Hosted at the Aga Khan Museum in Toronto, the Global Finals was was received with overwhelmingly positive feedback. The importance of the cause was successfully translated through the high-impact, professional presentation of the marketing collateral and the digital footprint of the campaign. The event was fuelled by the undeniable energy and pride of all participants and supporters. The event design helped the 2015 Global Finals serve as a turning point for the organization - taking them from underground hackathon community to a reputable global organization.
Categories: Print, Digital, Campaign, Event Design, Editorial
Epicater is a B2B catering company that provides family-style meals to enhance workplace culture. They work with local vendors to create unique food experiences for various types of events and occasions that bring people together. The brand needed to communicate abundance and variety in a fun and celebratory fashion while being conscious and considerate of dietary restrictions.
As the Design Lead with Epicater, I was entrusted to give the existing brand elements a facelift by creating a custom icon set and various decorative elements applied to menus, food labels, packaging and signage. It was essential for the brand to be central at each touchpoint for the customer, from their first digital interactions to the props at each event through consistency in the colour scheme and aesthetics.
When I first joined the team I volunteered to champion weekly strategy meetings to anchor the company’s values in the day-to-day business as well as in the customer’s perception. This helped me and my fellow team members to live the brand authentically.
In addition, I led the creative direction for team and event photoshoots. The brand values had to shine through in the imagery in order to communicate the right balance of playfulness and professionalism in the services we provide.
Client: Epicater Inc.
Categories: Branding, Creative Direction, Digital, Print, Event Design, Packaging Design
The Apex event design was created for an exhibit that explored how 1970s punk art impacted the global design community. The punk movement, heralded by artists and performers of the era, was infused with an anti-establishment attitude, from which developed an edgy and aggressive style.
The identity takes inspiration from handmade processes used in punk art such as sticker bombing, wheat-paste posters, cut and paste typography as well as cheap analogue photography.The outdoor marketing captured the grungy style of the basement rock band, incorporating the prominent logo. The graphic identity elements were also used to design merchandise for exhibition shop which translated the flavour of the exhibition to the audience.
Client: Apex (fictional organization)
Categories: Event Design, Identity Design
Pelt and Kurl is a fictional craft beer company that appeals to the BDSM community. The aesthetic developed for the brand conveyed the darker side of adventure within the realms of gothic themes. The approach to creating the Pelt and Kurl style was to challenge the imagination with suggestive messaging and imagery, and to allow for different touch points for the target audience to connect. This was a departure from the stereotypically overt and extreme depiction of BDSM and the stigma surrounding it.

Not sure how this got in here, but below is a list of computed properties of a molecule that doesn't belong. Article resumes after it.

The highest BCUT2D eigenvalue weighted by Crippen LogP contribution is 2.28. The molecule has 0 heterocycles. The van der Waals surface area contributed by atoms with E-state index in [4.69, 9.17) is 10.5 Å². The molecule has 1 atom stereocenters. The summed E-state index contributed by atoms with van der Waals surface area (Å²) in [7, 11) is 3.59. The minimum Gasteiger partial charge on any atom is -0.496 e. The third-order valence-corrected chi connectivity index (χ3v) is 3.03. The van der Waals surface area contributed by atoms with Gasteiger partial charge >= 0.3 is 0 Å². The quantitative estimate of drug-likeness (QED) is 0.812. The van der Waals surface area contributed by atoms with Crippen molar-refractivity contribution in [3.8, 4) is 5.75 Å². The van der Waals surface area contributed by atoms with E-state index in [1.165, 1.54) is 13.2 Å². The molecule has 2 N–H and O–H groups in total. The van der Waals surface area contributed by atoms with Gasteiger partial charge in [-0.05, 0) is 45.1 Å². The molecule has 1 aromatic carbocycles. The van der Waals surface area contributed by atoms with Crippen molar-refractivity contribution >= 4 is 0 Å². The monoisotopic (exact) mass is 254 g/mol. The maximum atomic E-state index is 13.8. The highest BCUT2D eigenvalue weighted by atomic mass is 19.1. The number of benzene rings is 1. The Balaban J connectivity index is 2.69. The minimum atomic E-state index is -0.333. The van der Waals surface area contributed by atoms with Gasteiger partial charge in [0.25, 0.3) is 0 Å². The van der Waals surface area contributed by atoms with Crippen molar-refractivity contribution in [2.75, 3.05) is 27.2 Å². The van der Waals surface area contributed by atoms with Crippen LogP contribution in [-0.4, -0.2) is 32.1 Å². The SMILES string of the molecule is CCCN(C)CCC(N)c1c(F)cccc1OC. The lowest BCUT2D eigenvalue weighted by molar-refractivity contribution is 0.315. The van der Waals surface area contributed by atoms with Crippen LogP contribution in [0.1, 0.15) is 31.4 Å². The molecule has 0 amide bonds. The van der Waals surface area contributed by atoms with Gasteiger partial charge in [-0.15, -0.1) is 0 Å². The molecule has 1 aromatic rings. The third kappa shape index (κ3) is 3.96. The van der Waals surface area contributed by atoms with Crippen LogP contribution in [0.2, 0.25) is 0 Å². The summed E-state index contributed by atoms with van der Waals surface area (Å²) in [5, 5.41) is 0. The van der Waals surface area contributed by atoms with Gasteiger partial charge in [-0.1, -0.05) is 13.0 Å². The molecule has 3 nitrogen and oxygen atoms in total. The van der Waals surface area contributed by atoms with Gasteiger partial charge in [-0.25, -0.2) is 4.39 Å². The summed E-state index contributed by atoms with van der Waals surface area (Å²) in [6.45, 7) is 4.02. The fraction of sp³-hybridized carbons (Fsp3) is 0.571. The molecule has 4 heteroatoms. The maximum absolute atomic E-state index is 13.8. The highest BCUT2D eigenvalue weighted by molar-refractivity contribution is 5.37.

The exploration of the kink-curious ‘tribe’ led to the development of a graphic language with suggestive symbols such as references to sensory deprivation and bondage play in the crest. Using reversal techniques in the branding, I alluded to the submissive-dominant roles observed in the BDSM culture.
Client: Pelt and Kurl (fictional company)
Categories: Branding, Identity Design, Campaign, Print
Dating Vandalized is a book written and published by Katerina Lyadova, a literary non-fiction that documented her experiment with online dating. The story unfolds as the process of dating is outsourced as an administrative task while the narrative explores the landscape of modern day courtship facilitated by dating apps.
My experience and interest in hand lettering and calligraphy lent itself well to this project. I developed a lettering style which captured the essence of the story as well as Katerina’s rebellious and pragmatic approach to courtship. I translated the premise of the project - revolting against traditional notions of dating - into a visual language using accents of graffiti and street art. The final product uses powerful lettering and tongue-in-cheek humor to reflect the evocative and compelling tone of the book.
Client: Katerina Lyadova, Author
Categories: Print, Lettering
Various logos created between 2014 - 2018
Devs Without Borders is a non-profit organization, who hosts hackathons for developers to collaborate and problem solve poverty-related issues in Nairobi, Kenya. The event brings forward-thinking minds together to create disruptive solutions through social enterprise and technology.
The iconic, single-colour t-shirt design speaks to the quick-and-dirty nature of the problem solving process at a hackathon. The final solution utilizes a glitch theme to play on the idea of mass disruption. As a result, the shirts were unmistakably visible at the event spaces and the main graphic was used throughout social media and on outdoor marketing vehicles both in Toronto and in Kenya.
Client: Devs Without Borders
Categories: Campaign, Lettering